Paleface is an archetypal musician's musician, the kind of fiercely talented guy whose friends all go on to surpass him in fame but never stop singing his praises. Known as one of the originators of so-called "anti-folk," he got his musical start more than 20 years ago thanks to a friendship with the legendarily reclusive performer Daniel Johnston. The confluence of bold names in his life goes from there. Shortly after, he took up a shared New York apartment with a then-unknown Beck and became a fixture on the city's open-mic scene. Not long after that, he was snapped up for a management deal with Danny Fields, who had famously shepherded the Ramones to stardom. And by 1991, Paleface had a deal with Polydor.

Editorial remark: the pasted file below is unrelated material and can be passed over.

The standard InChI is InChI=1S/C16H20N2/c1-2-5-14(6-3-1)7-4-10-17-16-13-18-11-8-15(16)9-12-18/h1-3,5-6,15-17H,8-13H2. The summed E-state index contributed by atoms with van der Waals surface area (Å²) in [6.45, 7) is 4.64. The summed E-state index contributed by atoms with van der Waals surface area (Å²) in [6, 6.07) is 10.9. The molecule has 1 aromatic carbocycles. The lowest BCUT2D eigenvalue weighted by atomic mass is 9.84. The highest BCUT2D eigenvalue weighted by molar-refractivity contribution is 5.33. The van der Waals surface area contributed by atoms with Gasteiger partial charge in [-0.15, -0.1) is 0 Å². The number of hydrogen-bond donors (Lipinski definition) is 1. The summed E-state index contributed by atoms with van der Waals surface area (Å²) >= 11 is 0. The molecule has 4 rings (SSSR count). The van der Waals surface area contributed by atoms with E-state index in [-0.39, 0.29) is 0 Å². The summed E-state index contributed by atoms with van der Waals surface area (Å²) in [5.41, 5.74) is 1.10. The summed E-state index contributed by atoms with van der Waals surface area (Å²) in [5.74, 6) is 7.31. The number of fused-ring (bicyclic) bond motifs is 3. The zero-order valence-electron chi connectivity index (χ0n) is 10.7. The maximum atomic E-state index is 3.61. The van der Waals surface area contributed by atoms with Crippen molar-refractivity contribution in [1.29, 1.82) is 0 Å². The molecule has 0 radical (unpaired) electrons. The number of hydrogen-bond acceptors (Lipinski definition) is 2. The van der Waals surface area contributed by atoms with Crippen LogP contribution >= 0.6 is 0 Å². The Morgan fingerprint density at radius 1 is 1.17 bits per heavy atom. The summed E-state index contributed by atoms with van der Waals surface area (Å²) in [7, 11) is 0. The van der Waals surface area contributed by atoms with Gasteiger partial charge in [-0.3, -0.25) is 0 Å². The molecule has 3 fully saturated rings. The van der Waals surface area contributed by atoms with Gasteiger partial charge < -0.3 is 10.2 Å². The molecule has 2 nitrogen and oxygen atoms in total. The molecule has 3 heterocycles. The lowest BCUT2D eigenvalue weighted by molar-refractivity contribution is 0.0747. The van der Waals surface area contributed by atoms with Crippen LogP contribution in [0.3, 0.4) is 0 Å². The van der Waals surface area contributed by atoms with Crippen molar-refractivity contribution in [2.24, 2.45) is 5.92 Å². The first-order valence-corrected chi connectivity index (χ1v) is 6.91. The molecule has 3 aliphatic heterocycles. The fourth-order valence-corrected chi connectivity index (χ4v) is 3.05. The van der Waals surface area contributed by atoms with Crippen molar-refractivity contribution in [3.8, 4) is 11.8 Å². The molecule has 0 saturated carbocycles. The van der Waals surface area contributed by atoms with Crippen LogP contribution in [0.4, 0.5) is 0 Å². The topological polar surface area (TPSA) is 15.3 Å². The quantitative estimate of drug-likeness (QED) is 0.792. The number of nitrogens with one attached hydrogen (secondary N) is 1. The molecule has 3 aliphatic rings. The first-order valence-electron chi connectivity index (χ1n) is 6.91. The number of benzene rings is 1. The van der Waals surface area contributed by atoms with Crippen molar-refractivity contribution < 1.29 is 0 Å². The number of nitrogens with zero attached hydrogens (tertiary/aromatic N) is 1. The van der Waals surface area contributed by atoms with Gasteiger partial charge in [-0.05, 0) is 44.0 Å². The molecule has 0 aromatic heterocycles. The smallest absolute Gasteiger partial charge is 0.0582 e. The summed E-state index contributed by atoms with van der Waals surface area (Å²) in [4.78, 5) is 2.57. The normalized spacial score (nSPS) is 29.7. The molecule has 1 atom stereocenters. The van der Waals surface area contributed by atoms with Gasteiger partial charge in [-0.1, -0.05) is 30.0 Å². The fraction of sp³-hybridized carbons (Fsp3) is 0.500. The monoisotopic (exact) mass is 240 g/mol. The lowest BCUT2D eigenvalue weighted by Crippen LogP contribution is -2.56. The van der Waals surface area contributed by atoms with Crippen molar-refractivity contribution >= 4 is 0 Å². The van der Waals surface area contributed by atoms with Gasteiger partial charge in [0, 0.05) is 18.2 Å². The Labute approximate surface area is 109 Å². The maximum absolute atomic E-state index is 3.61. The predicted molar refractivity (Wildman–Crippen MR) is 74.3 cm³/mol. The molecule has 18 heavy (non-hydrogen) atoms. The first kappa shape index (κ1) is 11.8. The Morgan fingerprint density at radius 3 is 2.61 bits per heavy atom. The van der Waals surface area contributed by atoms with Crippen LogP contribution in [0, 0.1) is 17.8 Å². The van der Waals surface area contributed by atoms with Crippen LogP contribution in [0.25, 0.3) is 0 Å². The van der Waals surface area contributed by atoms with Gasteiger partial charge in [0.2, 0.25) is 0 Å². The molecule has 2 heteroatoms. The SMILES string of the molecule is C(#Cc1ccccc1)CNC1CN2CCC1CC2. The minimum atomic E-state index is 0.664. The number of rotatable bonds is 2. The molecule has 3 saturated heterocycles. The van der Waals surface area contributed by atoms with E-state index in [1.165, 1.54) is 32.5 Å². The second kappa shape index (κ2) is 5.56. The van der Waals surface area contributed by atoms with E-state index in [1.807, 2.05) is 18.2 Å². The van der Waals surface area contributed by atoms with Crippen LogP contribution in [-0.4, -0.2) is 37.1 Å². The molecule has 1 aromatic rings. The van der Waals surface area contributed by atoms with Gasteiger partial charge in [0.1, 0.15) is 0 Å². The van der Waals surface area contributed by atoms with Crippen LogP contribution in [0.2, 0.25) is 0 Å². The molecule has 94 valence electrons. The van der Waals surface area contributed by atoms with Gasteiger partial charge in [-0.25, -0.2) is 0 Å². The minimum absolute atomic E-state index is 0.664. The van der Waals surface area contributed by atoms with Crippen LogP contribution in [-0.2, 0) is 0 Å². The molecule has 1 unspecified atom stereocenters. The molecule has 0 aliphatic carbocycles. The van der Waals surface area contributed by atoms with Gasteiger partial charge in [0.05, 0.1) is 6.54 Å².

But what should have been a rising-star-type story turned into one of broken promises, major-label bungling, and substance abuse to deal with it all. But, lifestyle change in tow, in the early '00s, Paleface hit the New York circuit again, forming friendships with emerging acts like the Moldy Peaches and the Yeah Yeah Yeahs. This helped fortify his fan base and also his creative output. Since 2000, he's released at least one and sometimes two solo records a year (except for an album-less 2007). In 2008, he relocated to Concord, North Carolina, to collaborate with performer Monica "Mo" Samalot. They continue to tour and record together, playing dark, Waitsian Americana with Paleface on harmonica, guitar, and banjo and Samalot on drums and backing vocals.